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Articles on Glaciers

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Too much fresh water from Greenland’s ice sheet can slow the Atlantic Ocean’s circulation. Paul Souders/Stone via Getty Images

Atlantic Ocean is headed for a tipping point − once melting glaciers shut down the Gulf Stream, we would see extreme climate change within decades, study shows

Scientists now have a better understanding of the risks ahead and a new early warning signal to watch for.
The 10km wide Petermann Fjord in northern Greenland. The author’s icebreaker ship is a small dot in the middle. The cliffs on either side are a kilometre high. In the distance is the ‘ice tongue’ of the glacier flowing into the fjord. Martin Jakobsson

To predict future sea level rise, we need accurate maps of the world’s most remote fjords

Some of the world’s biggest glaciers flow into fjords in Greenland and we need to know what they’ll bump into on the seabed.
Richard Bates and Alun Hubbard kayak a meltwater stream on Greenland’s Petermann Glacier, towing an ice radar that reveals it’s riddled with fractures. Nick Cobbing.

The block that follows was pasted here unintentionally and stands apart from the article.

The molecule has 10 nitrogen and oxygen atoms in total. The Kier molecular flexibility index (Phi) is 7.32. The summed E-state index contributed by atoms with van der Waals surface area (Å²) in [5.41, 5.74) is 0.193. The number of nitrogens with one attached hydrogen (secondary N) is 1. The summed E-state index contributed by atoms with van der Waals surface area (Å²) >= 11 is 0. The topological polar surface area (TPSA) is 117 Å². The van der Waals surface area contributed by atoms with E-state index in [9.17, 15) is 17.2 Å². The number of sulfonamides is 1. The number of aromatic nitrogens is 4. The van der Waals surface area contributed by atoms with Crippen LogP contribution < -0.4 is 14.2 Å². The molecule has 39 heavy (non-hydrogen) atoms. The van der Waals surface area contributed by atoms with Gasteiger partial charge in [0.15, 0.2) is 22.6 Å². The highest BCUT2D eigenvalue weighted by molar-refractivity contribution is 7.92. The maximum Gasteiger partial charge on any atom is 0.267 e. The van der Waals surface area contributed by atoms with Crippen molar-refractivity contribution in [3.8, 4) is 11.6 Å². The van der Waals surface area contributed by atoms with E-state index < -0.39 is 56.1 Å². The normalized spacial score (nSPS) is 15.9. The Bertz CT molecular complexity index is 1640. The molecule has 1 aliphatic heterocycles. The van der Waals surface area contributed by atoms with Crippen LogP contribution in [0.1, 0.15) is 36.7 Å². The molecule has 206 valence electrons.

Meltwater is infiltrating Greenland’s ice sheet through millions of hairline cracks – destabilizing its structure

Glaciologists are discovering new ways surface meltwater alters the internal structure of ice sheets, and raising an alarm that sea level rise could be much more abrupt than current models forecast.
Terminus of the Recherchebreen glacier in the Norwegian archipelago of Svalbard, about 760 miles from the North Pole. Arterra Picture Library/Alamy

The melting Arctic is a crime scene. The microbes I study have long warned us of this catastrophe – but they are also driving it

To fully understand the extent of climate-related dangers the Arctic – and our planet – is facing, we must focus on organisms too small to be seen with the naked eye.
Transantarctic Mountains peaks are some of the only parts of the continent not buried beneath ice. Matt Makes Photos / shutterstock

Glaciers have existed on Earth for at least 60 million years – far longer than previously thought

Scientists used satellites to map tens of thousands of glacial landforms in Antarctica’s highest mountains.

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